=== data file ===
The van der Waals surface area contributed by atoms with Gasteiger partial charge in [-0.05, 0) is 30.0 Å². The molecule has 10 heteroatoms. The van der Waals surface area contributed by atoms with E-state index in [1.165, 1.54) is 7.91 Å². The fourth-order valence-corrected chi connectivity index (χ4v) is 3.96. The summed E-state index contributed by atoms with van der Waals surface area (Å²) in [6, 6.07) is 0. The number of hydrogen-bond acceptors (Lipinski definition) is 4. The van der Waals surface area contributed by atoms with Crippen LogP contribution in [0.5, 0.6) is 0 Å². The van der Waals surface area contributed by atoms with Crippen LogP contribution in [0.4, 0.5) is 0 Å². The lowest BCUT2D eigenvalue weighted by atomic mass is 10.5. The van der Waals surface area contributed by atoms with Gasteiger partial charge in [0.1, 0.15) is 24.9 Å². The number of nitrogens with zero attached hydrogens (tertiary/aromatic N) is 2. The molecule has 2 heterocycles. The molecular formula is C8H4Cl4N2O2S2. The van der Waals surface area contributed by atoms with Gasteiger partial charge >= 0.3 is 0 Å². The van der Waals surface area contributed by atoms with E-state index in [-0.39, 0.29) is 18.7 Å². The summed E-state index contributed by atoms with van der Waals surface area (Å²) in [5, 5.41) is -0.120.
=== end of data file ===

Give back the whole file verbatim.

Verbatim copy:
The van der Waals surface area contributed by atoms with Gasteiger partial charge in [-0.05, 0) is 30.0 Å². The molecule has 10 heteroatoms. The van der Waals surface area contributed by atoms with E-state index in [1.165, 1.54) is 7.91 Å². The fourth-order valence-corrected chi connectivity index (χ4v) is 3.96. The summed E-state index contributed by atoms with van der Waals surface area (Å²) in [6, 6.07) is 0. The number of hydrogen-bond acceptors (Lipinski definition) is 4. The van der Waals surface area contributed by atoms with Crippen LogP contribution in [0.5, 0.6) is 0 Å². The van der Waals surface area contributed by atoms with Crippen LogP contribution in [0.4, 0.5) is 0 Å². The lowest BCUT2D eigenvalue weighted by atomic mass is 10.5. The van der Waals surface area contributed by atoms with Gasteiger partial charge in [0.1, 0.15) is 24.9 Å². The number of nitrogens with zero attached hydrogens (tertiary/aromatic N) is 2. The molecule has 2 heterocycles. The molecular formula is C8H4Cl4N2O2S2. The van der Waals surface area contributed by atoms with Gasteiger partial charge >= 0.3 is 0 Å². The van der Waals surface area contributed by atoms with E-state index in [-0.39, 0.29) is 18.7 Å². The summed E-state index contributed by atoms with van der Waals surface area (Å²) in [5, 5.41) is -0.120.